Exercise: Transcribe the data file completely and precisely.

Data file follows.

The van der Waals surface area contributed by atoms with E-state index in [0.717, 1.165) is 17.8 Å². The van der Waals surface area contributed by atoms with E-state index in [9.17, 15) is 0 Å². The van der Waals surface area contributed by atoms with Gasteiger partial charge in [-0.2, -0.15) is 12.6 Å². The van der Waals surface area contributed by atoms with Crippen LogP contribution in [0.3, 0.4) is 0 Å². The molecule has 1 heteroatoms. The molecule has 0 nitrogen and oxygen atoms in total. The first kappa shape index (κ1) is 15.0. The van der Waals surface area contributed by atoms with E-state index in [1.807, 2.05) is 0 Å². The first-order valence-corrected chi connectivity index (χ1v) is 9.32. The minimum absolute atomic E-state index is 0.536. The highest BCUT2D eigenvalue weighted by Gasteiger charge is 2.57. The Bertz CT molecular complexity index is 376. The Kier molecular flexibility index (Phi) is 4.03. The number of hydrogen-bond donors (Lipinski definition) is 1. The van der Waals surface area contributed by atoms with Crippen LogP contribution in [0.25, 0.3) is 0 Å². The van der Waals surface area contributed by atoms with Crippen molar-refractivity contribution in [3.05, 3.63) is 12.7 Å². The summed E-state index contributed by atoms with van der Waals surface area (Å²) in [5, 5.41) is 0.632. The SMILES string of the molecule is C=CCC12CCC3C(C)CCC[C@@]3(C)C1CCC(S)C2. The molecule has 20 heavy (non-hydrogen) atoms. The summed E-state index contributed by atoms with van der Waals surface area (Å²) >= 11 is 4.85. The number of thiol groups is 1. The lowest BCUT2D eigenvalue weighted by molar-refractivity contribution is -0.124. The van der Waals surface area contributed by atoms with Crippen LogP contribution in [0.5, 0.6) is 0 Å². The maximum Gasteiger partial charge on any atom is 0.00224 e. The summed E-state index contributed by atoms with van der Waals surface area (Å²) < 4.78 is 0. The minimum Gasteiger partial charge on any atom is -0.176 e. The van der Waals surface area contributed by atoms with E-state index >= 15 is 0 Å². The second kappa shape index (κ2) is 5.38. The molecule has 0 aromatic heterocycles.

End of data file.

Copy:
The van der Waals surface area contributed by atoms with E-state index in [0.717, 1.165) is 17.8 Å². The van der Waals surface area contributed by atoms with E-state index in [9.17, 15) is 0 Å². The van der Waals surface area contributed by atoms with Gasteiger partial charge in [-0.2, -0.15) is 12.6 Å². The van der Waals surface area contributed by atoms with Crippen LogP contribution in [0.3, 0.4) is 0 Å². The molecule has 1 heteroatoms. The molecule has 0 nitrogen and oxygen atoms in total. The first kappa shape index (κ1) is 15.0. The van der Waals surface area contributed by atoms with E-state index in [1.807, 2.05) is 0 Å². The first-order valence-corrected chi connectivity index (χ1v) is 9.32. The minimum absolute atomic E-state index is 0.536. The highest BCUT2D eigenvalue weighted by Gasteiger charge is 2.57. The Bertz CT molecular complexity index is 376. The Kier molecular flexibility index (Phi) is 4.03. The number of hydrogen-bond donors (Lipinski definition) is 1. The van der Waals surface area contributed by atoms with Crippen LogP contribution in [0.25, 0.3) is 0 Å². The van der Waals surface area contributed by atoms with Crippen molar-refractivity contribution in [3.05, 3.63) is 12.7 Å². The summed E-state index contributed by atoms with van der Waals surface area (Å²) in [5, 5.41) is 0.632. The SMILES string of the molecule is C=CCC12CCC3C(C)CCC[C@@]3(C)C1CCC(S)C2. The molecule has 20 heavy (non-hydrogen) atoms. The summed E-state index contributed by atoms with van der Waals surface area (Å²) >= 11 is 4.85. The number of thiol groups is 1. The lowest BCUT2D eigenvalue weighted by molar-refractivity contribution is -0.124. The van der Waals surface area contributed by atoms with Crippen LogP contribution in [0.5, 0.6) is 0 Å². The maximum Gasteiger partial charge on any atom is 0.00224 e. The summed E-state index contributed by atoms with van der Waals surface area (Å²) < 4.78 is 0. The minimum Gasteiger partial charge on any atom is -0.176 e. The van der Waals surface area contributed by atoms with E-state index >= 15 is 0 Å². The second kappa shape index (κ2) is 5.38. The molecule has 0 aromatic heterocycles.